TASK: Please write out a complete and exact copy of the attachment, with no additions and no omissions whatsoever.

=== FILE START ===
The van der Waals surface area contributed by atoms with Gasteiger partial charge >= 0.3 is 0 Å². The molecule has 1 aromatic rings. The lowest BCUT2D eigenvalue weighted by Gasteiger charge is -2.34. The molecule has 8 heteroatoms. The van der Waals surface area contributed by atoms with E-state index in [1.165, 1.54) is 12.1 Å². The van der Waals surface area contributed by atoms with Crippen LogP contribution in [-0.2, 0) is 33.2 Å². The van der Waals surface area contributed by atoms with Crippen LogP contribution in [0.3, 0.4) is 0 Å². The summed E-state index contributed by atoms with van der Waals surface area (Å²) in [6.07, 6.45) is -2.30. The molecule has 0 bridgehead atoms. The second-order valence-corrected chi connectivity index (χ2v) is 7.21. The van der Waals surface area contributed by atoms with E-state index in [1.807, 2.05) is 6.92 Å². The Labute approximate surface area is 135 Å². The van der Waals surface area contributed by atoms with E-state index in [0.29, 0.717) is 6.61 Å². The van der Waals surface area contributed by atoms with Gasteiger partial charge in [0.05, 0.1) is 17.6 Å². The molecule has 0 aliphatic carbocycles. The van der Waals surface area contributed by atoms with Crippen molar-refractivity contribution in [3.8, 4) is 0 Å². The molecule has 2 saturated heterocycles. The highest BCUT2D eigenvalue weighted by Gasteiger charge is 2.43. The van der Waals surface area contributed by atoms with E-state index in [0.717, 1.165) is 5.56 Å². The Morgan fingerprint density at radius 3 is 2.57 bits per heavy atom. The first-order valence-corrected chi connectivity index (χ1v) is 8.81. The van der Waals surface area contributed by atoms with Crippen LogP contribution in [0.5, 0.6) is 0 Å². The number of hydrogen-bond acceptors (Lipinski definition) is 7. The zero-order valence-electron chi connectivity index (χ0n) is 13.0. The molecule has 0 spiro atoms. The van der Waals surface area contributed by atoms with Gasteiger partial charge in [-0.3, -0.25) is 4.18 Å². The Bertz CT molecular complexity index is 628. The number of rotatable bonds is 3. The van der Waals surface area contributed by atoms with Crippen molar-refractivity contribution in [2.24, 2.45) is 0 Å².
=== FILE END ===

The van der Waals surface area contributed by atoms with Gasteiger partial charge >= 0.3 is 0 Å². The molecule has 1 aromatic rings. The lowest BCUT2D eigenvalue weighted by Gasteiger charge is -2.34. The molecule has 8 heteroatoms. The van der Waals surface area contributed by atoms with E-state index in [1.165, 1.54) is 12.1 Å². The van der Waals surface area contributed by atoms with Crippen LogP contribution in [-0.2, 0) is 33.2 Å². The van der Waals surface area contributed by atoms with Crippen LogP contribution in [0.3, 0.4) is 0 Å². The summed E-state index contributed by atoms with van der Waals surface area (Å²) in [6.07, 6.45) is -2.30. The molecule has 0 bridgehead atoms. The second-order valence-corrected chi connectivity index (χ2v) is 7.21. The van der Waals surface area contributed by atoms with E-state index in [1.807, 2.05) is 6.92 Å². The Labute approximate surface area is 135 Å². The van der Waals surface area contributed by atoms with E-state index in [0.29, 0.717) is 6.61 Å². The van der Waals surface area contributed by atoms with Gasteiger partial charge in [0.05, 0.1) is 17.6 Å². The molecule has 0 aliphatic carbocycles. The van der Waals surface area contributed by atoms with Crippen molar-refractivity contribution in [3.8, 4) is 0 Å². The molecule has 2 saturated heterocycles. The highest BCUT2D eigenvalue weighted by Gasteiger charge is 2.43. The van der Waals surface area contributed by atoms with E-state index in [0.717, 1.165) is 5.56 Å². The Morgan fingerprint density at radius 3 is 2.57 bits per heavy atom. The first-order valence-corrected chi connectivity index (χ1v) is 8.81. The van der Waals surface area contributed by atoms with Crippen LogP contribution in [0.5, 0.6) is 0 Å². The number of hydrogen-bond acceptors (Lipinski definition) is 7. The zero-order valence-electron chi connectivity index (χ0n) is 13.0. The molecule has 0 spiro atoms. The van der Waals surface area contributed by atoms with Gasteiger partial charge in [-0.3, -0.25) is 4.18 Å². The Bertz CT molecular complexity index is 628. The number of rotatable bonds is 3. The van der Waals surface area contributed by atoms with Crippen molar-refractivity contribution in [2.24, 2.45) is 0 Å².